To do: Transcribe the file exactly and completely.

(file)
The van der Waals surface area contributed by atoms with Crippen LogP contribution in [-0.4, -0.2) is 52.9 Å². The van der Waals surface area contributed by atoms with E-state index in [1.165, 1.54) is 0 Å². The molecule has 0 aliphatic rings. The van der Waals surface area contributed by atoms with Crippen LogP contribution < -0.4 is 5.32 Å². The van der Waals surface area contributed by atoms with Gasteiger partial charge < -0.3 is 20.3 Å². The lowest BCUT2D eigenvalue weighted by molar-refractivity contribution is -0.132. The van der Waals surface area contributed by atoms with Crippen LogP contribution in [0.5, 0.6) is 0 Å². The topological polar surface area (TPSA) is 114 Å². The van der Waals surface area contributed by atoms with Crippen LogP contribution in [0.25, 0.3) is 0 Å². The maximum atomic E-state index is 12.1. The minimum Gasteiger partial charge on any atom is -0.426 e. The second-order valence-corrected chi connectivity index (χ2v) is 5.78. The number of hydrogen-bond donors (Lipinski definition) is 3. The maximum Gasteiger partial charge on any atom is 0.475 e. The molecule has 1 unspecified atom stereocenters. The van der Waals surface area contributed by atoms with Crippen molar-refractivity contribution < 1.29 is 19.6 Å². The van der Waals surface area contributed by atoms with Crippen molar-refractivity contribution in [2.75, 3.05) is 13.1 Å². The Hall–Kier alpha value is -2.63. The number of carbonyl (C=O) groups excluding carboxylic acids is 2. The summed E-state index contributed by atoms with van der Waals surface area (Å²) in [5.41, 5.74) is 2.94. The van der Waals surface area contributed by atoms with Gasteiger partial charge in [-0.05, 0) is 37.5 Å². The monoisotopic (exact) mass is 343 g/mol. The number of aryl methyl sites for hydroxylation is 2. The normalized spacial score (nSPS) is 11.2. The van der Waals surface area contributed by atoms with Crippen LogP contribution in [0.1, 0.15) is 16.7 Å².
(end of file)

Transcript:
The van der Waals surface area contributed by atoms with Crippen LogP contribution in [-0.4, -0.2) is 52.9 Å². The van der Waals surface area contributed by atoms with E-state index in [1.165, 1.54) is 0 Å². The molecule has 0 aliphatic rings. The van der Waals surface area contributed by atoms with Crippen LogP contribution < -0.4 is 5.32 Å². The van der Waals surface area contributed by atoms with Gasteiger partial charge < -0.3 is 20.3 Å². The lowest BCUT2D eigenvalue weighted by molar-refractivity contribution is -0.132. The van der Waals surface area contributed by atoms with Crippen LogP contribution in [0.5, 0.6) is 0 Å². The topological polar surface area (TPSA) is 114 Å². The van der Waals surface area contributed by atoms with Crippen LogP contribution in [0.25, 0.3) is 0 Å². The maximum atomic E-state index is 12.1. The minimum Gasteiger partial charge on any atom is -0.426 e. The second-order valence-corrected chi connectivity index (χ2v) is 5.78. The number of hydrogen-bond donors (Lipinski definition) is 3. The maximum Gasteiger partial charge on any atom is 0.475 e. The molecule has 1 unspecified atom stereocenters. The van der Waals surface area contributed by atoms with Crippen molar-refractivity contribution < 1.29 is 19.6 Å². The van der Waals surface area contributed by atoms with Crippen molar-refractivity contribution in [2.75, 3.05) is 13.1 Å². The Hall–Kier alpha value is -2.63. The number of carbonyl (C=O) groups excluding carboxylic acids is 2. The summed E-state index contributed by atoms with van der Waals surface area (Å²) in [5.41, 5.74) is 2.94. The van der Waals surface area contributed by atoms with Gasteiger partial charge in [-0.05, 0) is 37.5 Å². The monoisotopic (exact) mass is 343 g/mol. The number of aryl methyl sites for hydroxylation is 2. The normalized spacial score (nSPS) is 11.2. The van der Waals surface area contributed by atoms with Crippen LogP contribution in [0.1, 0.15) is 16.7 Å².